CONCLUSIONS

The data indicate that CD34 microvascularity is associated with intraoperative 5-ALA fluorescence and outcomes in patients with LGG. Thus, visible fluorescence in LGGs might indicate increased CD34 microvascularity, serving as an early prognostic marker for unfavorable patient outcome that is already available during surgery.

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Andrea D. Maier, Alessandra Meddis, Christian Mirian, Jeppe Haslund-Vinding, Jiri Bartek Jr., Sebastian M. Krog, Thi Uyen Phuong Nguyen, Aušrinė Areškevičiūtė, Linea C. Melchior, Steffen Heegaard, Bjarne W. Kristensen, Tina N. Munch, Kåre Fugleholm, Morten Ziebell, David R. Raleigh, Frantz R. Poulsen, Thomas A. Gerds, Thomas Litman, David Scheie, and Tiit Mathiesen

OBJECTIVE

Meningioma is the most common primary intracranial neoplasm. Only 1%–3% of meningiomas are malignant according to the 2016 WHO criteria (WHO grade III). High-grade meningiomas present specific gene expression signatures indicating aggressive growth or recurrence. However, changes in gene expression and in neuroinflammatory gene expression signatures in WHO grade III meningiomas and during progression from WHO grade I or II to grade III are unknown.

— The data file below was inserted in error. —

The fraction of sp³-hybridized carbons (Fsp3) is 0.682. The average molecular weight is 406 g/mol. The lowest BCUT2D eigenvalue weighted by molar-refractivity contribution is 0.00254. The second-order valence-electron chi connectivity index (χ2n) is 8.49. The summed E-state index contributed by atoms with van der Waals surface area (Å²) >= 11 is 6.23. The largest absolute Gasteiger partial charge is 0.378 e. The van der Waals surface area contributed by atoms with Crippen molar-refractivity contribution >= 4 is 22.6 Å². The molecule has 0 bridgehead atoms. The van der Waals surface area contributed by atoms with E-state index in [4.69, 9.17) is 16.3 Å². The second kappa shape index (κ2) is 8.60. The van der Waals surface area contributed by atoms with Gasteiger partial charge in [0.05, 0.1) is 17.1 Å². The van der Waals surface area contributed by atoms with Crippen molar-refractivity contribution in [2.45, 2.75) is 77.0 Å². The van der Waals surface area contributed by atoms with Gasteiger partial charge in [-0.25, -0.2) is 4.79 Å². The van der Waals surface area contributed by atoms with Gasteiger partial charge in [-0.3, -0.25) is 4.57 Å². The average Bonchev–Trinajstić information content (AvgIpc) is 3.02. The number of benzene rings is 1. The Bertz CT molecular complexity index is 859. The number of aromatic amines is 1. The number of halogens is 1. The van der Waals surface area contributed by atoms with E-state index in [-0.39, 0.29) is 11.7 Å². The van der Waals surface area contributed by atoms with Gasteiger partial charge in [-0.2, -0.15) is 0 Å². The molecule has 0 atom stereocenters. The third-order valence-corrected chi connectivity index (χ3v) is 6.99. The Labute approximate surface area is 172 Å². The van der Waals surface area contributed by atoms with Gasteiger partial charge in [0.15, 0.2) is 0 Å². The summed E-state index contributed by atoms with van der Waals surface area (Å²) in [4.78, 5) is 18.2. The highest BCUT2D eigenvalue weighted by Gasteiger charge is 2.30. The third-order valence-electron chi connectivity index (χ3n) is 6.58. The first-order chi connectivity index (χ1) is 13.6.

METHODS

The authors used a NanoString targeted gene expression panel with focus on 787 genes relevant in meningioma pathology and neuroinflammatory pathways to investigate patients with grade III meningiomas treated at Rigshospitalet from 2000 to 2020 (n = 51). A temporal dimension was added to the investigation by including samples from patients’ earlier grade I and II meningiomas and grade III recurrences (n = 139 meningiomas). The authors investigated changes in neuroinflammatory gene expression signatures in 1) grade I meningiomas that later transformed into grade III meningiomas, and 2) grade III meningiomas compared with nonrecurrent grade I meningiomas.

RESULTS

The authors’ data indicate that FOXM1, TOP2A, BIRC5, and MYBL2 were enriched and the HOTAIR regulatory pathway was enriched in grade III meningiomas compared with nonrecurrent grade I meningiomas. They discovered a separation of malignant and benign meningiomas based only on genes involved in microglia regulation with enrichment of P2RY12 in grade I compared with grade III meningiomas. Interestingly, FOXM1 was upregulated in premalignant grade I meningioma years before the grade III transformation.

CONCLUSIONS

The authors found gene expression changes in low-grade meningiomas that predated histological transformation to grade III meningiomas. Neuroinflammation genes distinguished grade III from grade I meningiomas.

Open access

Shuhei Yamada, Ryuichi Hirayama, Takamitsu Iwata, Hideki Kuroda, Tomoyoshi Nakagawa, Tomofumi Takenaka, Noriyuki Kijima, Yoshiko Okita, Naoki Kagawa, and Haruhiko Kishima

OBJECTIVE